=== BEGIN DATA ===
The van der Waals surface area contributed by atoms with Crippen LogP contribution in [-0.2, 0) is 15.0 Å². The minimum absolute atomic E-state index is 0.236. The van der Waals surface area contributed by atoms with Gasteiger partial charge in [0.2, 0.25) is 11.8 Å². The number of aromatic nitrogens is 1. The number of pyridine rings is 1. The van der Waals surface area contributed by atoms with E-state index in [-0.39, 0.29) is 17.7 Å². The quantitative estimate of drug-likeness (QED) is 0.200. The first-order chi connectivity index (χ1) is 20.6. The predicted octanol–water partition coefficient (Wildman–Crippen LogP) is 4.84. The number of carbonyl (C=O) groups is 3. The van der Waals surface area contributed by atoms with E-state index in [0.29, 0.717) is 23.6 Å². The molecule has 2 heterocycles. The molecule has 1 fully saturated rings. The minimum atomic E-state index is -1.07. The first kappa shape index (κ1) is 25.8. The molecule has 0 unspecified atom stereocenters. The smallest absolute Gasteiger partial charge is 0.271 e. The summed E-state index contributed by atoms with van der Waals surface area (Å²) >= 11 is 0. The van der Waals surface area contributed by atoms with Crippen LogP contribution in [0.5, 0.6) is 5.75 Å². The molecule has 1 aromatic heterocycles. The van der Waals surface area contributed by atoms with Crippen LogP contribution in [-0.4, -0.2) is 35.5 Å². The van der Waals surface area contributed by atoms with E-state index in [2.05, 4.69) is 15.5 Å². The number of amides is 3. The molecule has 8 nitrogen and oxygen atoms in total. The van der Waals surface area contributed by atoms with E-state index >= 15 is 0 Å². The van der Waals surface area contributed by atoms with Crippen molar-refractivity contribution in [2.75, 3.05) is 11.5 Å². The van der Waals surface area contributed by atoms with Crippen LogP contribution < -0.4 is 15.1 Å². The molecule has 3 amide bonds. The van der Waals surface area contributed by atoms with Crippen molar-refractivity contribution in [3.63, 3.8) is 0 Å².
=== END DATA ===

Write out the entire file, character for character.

The van der Waals surface area contributed by atoms with Crippen LogP contribution in [-0.2, 0) is 15.0 Å². The minimum absolute atomic E-state index is 0.236. The van der Waals surface area contributed by atoms with Gasteiger partial charge in [0.2, 0.25) is 11.8 Å². The number of aromatic nitrogens is 1. The number of pyridine rings is 1. The van der Waals surface area contributed by atoms with E-state index in [-0.39, 0.29) is 17.7 Å². The quantitative estimate of drug-likeness (QED) is 0.200. The first-order chi connectivity index (χ1) is 20.6. The predicted octanol–water partition coefficient (Wildman–Crippen LogP) is 4.84. The number of carbonyl (C=O) groups is 3. The van der Waals surface area contributed by atoms with E-state index in [0.29, 0.717) is 23.6 Å². The molecule has 2 heterocycles. The molecule has 1 fully saturated rings. The minimum atomic E-state index is -1.07. The first kappa shape index (κ1) is 25.8. The molecule has 0 unspecified atom stereocenters. The smallest absolute Gasteiger partial charge is 0.271 e. The summed E-state index contributed by atoms with van der Waals surface area (Å²) >= 11 is 0. The van der Waals surface area contributed by atoms with Crippen LogP contribution in [0.5, 0.6) is 5.75 Å². The molecule has 1 aromatic heterocycles. The van der Waals surface area contributed by atoms with Crippen LogP contribution in [-0.4, -0.2) is 35.5 Å². The van der Waals surface area contributed by atoms with E-state index in [2.05, 4.69) is 15.5 Å². The number of amides is 3. The molecule has 8 nitrogen and oxygen atoms in total. The van der Waals surface area contributed by atoms with E-state index >= 15 is 0 Å². The van der Waals surface area contributed by atoms with Crippen molar-refractivity contribution in [2.75, 3.05) is 11.5 Å². The van der Waals surface area contributed by atoms with Crippen LogP contribution < -0.4 is 15.1 Å². The molecule has 3 amide bonds. The van der Waals surface area contributed by atoms with Crippen molar-refractivity contribution in [3.63, 3.8) is 0 Å².